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Chantal Akerman (6 June 1950 – 5 October 2015)

Chantal Akerman


We mourn the loss of filmmaker Chantal Akerman. As a tribute to her lasting influence, we offer this excerpt from Muriel Andrin’s text on filmic miniatures. Read the full article here.

Back to the core. […] kitchens have been at the core of women’s everyday lives for decades (if not for centuries) and somehow encapsulated their pre-feminist destiny of insignificant routines. Yet, not many (male) directors have represented these enclosed miniature worlds with their repetitive chores and repressive impact. Women artists and filmmakers have, as historian of art researcher Veronique Danneels has brilliantly demonstrated in her PhD thesis. In 1975, Martha Rosler filmed Semiotics of the Kitchen, a ground-breaking performance: ironizing Julia Child’s famous TV cooking show, she stood in an anonymous kitchen, facing the camera and presenting one by one the threatening tools of a housewife’s day, from A to Z. The same year appeared one of the first and most striking filmic examples of a ‘miniature world’ shaped by a woman director – Chantal Akerman’s famous Jeanne Dielman, 23 Quai du Commerce, 1080 Bruxelles. Many film critics and theoreticians have commented on Akerman’s three days in the life of a single mother (Delphine Seyrig) living with her son. But maybe we have not yet rightfully measured its long-lasting impact on contemporary female directors.

Many of its essential elements relate to the art of miniature. As the latter, Jeanne’s (bourgeois) domestic interior is a closed, self-sufficient world in which Akerman films the systematic and almost unbearable repetitions of Jeanne’s day routine (sign of her alienation) through a succession of fixed-frame shots creating a closed spatial cartography (with a few exceptions) inside the walls of her apartment. The second element relates to the body. As in Stewart’s definition of miniatures, Akerman brings in Jeanne Dielman a powerful argument — everything is a question of scale: “The body is our mode of perceiving scale and, conventions of symmetry and balance on the one hand, and the grotesque and disproportionate on the other.” The scale is set by the body (in this case, Jeanne’s body), which triggers questions about many dualities: inside/outside, visible/invisible, transcendence and partiality of perspective. Jeanne’s miniature world is measured both by her systematically trapped body (inside the camera frames but also door frames) and her repetitive gestures.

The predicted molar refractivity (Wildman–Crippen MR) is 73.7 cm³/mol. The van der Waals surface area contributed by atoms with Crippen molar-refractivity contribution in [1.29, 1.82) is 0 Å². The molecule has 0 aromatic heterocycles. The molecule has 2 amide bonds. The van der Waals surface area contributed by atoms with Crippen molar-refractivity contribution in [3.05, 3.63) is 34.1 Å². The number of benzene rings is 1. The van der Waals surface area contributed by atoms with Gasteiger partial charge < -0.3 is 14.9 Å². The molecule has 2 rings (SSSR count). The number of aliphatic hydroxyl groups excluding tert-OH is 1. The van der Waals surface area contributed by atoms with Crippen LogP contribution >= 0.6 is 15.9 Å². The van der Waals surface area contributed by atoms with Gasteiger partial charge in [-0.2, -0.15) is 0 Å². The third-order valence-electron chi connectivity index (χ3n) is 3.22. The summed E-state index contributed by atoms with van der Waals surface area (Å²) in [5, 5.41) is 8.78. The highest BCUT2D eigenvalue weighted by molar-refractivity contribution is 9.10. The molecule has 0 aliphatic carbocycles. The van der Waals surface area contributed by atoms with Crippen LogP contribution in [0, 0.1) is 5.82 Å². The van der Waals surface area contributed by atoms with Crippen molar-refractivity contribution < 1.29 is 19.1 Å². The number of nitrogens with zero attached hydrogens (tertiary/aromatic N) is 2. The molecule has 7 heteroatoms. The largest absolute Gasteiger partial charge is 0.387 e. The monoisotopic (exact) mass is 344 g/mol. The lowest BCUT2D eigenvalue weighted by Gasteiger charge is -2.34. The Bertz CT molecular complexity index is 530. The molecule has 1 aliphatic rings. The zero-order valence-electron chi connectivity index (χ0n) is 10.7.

Jeanne’s obsessive behavior and gestures allow her to survive her double life — as an interior mother and as a part-time prostitute. Everyday gestures (peeling potatoes, cooking schnitzels, dusting, closing lights, doors, reading a letter or receiving one of her clients) mostly filmed in real-time and transformed in self-imposed rituals, for Jeanne and the spectator, clearly settle something different about time and narration in cinema, leading to a long string of non-events. Real-time is of course an essential element to Akerman’s film. Yet, contrary to any obvious interpretation, it does not only relate to reality. Once again, it can be linked to miniature time: “The miniature does not attach itself to lived historical time. Unlike the metonymic world of realism, which attempts to erase the break between the time of everyday life and the time of narrative by mapping one perfectly upon the other, the metaphoric world of the miniature makes everyday life absolutely anterior and exterior to itself. The reduction in scale which the miniature presents skews the time and space relations of the everyday life-world, and as an object consumed, the miniature finds its “use value” transformed into the infinite time of reverie.” In other terms, Akerman’s film echoes the “capacity of the miniature to create an ‘other’ time, a type of transcendent time which negates change and the flux of lived reality.” If this hypothesis is undoubtedly shaped by the routine in the first part of the film, it is completed by the final shot of the film: Jeanne, sitting still in her living room chair, unable to move, literally petrified in her interiors.

Akerman’s film sets many characteristic features of the filmic miniature that will be later invested and reshaped by more contemporary women filmmakers. The refusal of conventional narration by the representation of ‘small’ or apparently insignificant gestures; the repetition of these gestures, showing the implacable routine of the character’s life; restriction to enclosed locations or limited environments (kitchen, houses, town or a specific landscape); real-time representation (or very long shots) of these gestures (duration) that imposes a new temporal relation to the gestures. If all are not systematically staged in every film, many still appear as recurring and essential elements. What basically remains at the surface as a classical, linear narration is nevertheless reshaped by different imperatives and by moments of counter currents that impose a renewed rhythm to the progression of the narration. Even though one absolutely needs to take into account the national specificities and sometimes the auteur touch of each film in order to fully grasp their meaning, some common trends or recurrent concerns and patterns seemed to structure the films and link one to another, allowing an echoing and interweaving reading. But what is also striking is their aesthetic diversity — how they invest the miniature in many filmic ways.